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3D Printing an Electric Guitar: Meet Nathan Furman

Nathan Furman ’20 – a University of Miami electrical engineering and physics major, Foote fellow and member of the Frost School of Music Band of the Hour – has been using the College of Engineering – Johnson & Johnson 3D Printing Center of Excellence Collaborative Laboratory to create an electric guitar using additive manufacturing, more commonly known as 3D printing.

The Collaborative Laboratory gives faculty and students access to 10 3D MakerBots that use polymers and two 3D metal printers that use titanium or stainless steel for the development of joint research and grant proposals, along with student capstone projects and firsthand experiential learning. Furman took advantage of the laboratory’s MakerBots to develop his own guitar from scratch.

“The idea of 3D printing my own guitar came to me as I was wandering through the internet,” explains Furman. “I came across a picture of a guitar and I thought, ‘Why not 3D-print my own guitar?’”

Furman has had previous experience making guitars: He constructed one using only wood a few years ago. “The laboratory’s 3D printers allowed me to improve the design of the guitar and facilitate the process of making the pieces, making them work for me,” he explains.

By purchasing his own filaments and heavily modifying an online design, the custom-made guitar was relatively inexpensive. The guitar is one of the first student-led projects in the laboratory, and Furman hopes that this project is a stepping stone for other students to exploit the resources available at the College of Engineering, namely the Collaborative Laboratory.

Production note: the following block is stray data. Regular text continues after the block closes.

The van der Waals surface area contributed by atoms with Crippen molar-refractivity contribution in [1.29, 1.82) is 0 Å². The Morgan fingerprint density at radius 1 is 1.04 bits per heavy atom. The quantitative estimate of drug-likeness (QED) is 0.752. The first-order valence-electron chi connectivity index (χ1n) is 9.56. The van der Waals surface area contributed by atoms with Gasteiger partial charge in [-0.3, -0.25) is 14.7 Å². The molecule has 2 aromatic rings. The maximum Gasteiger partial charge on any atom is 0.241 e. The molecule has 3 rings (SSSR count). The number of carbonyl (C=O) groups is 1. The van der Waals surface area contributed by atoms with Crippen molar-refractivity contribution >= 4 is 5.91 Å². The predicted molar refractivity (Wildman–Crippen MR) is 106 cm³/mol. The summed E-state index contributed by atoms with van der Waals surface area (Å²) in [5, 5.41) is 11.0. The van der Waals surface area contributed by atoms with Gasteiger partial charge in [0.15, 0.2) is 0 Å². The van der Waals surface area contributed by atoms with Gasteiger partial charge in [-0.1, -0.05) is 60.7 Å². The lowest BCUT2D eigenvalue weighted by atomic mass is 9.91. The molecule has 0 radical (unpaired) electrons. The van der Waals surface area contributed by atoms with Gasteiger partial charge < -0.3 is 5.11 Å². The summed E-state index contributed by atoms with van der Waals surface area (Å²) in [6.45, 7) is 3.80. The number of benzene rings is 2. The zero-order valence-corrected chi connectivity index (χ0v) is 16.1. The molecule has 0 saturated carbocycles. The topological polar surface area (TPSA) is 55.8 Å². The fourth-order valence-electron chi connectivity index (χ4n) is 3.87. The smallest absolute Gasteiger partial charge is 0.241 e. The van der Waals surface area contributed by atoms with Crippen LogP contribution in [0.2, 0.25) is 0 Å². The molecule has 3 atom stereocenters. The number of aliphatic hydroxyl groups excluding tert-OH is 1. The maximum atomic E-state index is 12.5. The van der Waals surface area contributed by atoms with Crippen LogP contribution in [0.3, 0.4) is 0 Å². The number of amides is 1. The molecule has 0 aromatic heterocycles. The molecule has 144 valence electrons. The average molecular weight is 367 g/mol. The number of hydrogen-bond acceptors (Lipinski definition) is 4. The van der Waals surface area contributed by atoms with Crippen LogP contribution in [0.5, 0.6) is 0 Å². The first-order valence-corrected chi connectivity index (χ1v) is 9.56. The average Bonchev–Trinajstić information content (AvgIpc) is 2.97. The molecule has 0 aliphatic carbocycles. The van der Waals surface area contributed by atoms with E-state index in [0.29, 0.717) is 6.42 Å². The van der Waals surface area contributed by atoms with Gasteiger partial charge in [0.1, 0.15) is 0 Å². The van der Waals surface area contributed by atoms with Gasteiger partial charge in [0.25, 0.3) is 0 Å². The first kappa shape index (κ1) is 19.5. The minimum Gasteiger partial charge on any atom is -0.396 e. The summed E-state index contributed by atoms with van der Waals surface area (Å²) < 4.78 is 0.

“The laboratory includes a variety of other equipment, all available to the students,” says Furman. “I hope to see more cool things coming from the Collaborative Laboratory.”

Although the guitar is finished, Furman continues to work on the sound of the guitar, wanting to add a transistor to distort its sound. “I am using the guitar as a class project for my electronics class,” he says. “I’m applying class-learned concepts to add another element to this project, increasing its usefulness.”

As part of the University of Miami’s pep Band of the Hour, Furman hopes to officially use the guitar at the band’s performances. With the permission of Jay Rees, professor of music and director of athletic bands at the Frost School of Music, the guitar might also travel with the Band of the Hour as part of the ACC and NCAA tournaments.

Furman also has plans to make another 3D-printed guitar, learning from his mistakes and improving his design. “As long as I’m able to continue working with the 3D labs, the only thing that limits me is my own imagination.”

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